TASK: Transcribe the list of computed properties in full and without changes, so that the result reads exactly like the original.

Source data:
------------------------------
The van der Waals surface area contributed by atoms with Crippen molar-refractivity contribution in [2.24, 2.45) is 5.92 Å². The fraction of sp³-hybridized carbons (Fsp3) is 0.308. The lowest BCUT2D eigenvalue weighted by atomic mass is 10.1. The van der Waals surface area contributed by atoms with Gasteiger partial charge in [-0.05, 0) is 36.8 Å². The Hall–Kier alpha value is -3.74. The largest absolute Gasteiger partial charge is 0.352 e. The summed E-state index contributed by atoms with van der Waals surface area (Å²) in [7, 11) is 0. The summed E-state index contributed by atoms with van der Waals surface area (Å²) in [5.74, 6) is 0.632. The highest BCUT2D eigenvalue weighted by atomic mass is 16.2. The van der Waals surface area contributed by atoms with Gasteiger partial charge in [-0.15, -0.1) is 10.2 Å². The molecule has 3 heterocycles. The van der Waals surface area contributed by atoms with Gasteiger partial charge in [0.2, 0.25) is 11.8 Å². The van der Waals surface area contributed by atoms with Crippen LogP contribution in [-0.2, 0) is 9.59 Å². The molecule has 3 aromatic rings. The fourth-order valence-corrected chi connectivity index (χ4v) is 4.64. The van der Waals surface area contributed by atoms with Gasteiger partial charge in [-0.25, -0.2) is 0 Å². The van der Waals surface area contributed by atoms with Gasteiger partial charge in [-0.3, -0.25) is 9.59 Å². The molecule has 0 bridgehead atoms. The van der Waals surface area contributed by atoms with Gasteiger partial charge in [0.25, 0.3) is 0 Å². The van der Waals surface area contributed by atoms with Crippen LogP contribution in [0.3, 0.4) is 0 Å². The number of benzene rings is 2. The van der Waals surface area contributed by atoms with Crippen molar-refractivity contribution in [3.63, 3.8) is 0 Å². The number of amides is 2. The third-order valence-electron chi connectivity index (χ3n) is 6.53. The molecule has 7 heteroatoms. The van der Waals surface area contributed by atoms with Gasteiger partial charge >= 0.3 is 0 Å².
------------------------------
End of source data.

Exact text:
The van der Waals surface area contributed by atoms with Crippen molar-refractivity contribution in [2.24, 2.45) is 5.92 Å². The fraction of sp³-hybridized carbons (Fsp3) is 0.308. The lowest BCUT2D eigenvalue weighted by atomic mass is 10.1. The van der Waals surface area contributed by atoms with Gasteiger partial charge in [-0.05, 0) is 36.8 Å². The Hall–Kier alpha value is -3.74. The largest absolute Gasteiger partial charge is 0.352 e. The summed E-state index contributed by atoms with van der Waals surface area (Å²) in [7, 11) is 0. The summed E-state index contributed by atoms with van der Waals surface area (Å²) in [5.74, 6) is 0.632. The highest BCUT2D eigenvalue weighted by atomic mass is 16.2. The van der Waals surface area contributed by atoms with Gasteiger partial charge in [-0.15, -0.1) is 10.2 Å². The molecule has 3 heterocycles. The van der Waals surface area contributed by atoms with Gasteiger partial charge in [0.2, 0.25) is 11.8 Å². The van der Waals surface area contributed by atoms with Crippen LogP contribution in [-0.2, 0) is 9.59 Å². The molecule has 3 aromatic rings. The fourth-order valence-corrected chi connectivity index (χ4v) is 4.64. The van der Waals surface area contributed by atoms with Gasteiger partial charge in [-0.25, -0.2) is 0 Å². The van der Waals surface area contributed by atoms with Gasteiger partial charge in [-0.3, -0.25) is 9.59 Å². The molecule has 0 bridgehead atoms. The van der Waals surface area contributed by atoms with Gasteiger partial charge in [0.25, 0.3) is 0 Å². The van der Waals surface area contributed by atoms with Crippen LogP contribution in [0.3, 0.4) is 0 Å². The number of benzene rings is 2. The van der Waals surface area contributed by atoms with Crippen molar-refractivity contribution in [3.63, 3.8) is 0 Å². The number of amides is 2. The third-order valence-electron chi connectivity index (χ3n) is 6.53. The molecule has 7 heteroatoms. The van der Waals surface area contributed by atoms with Gasteiger partial charge >= 0.3 is 0 Å².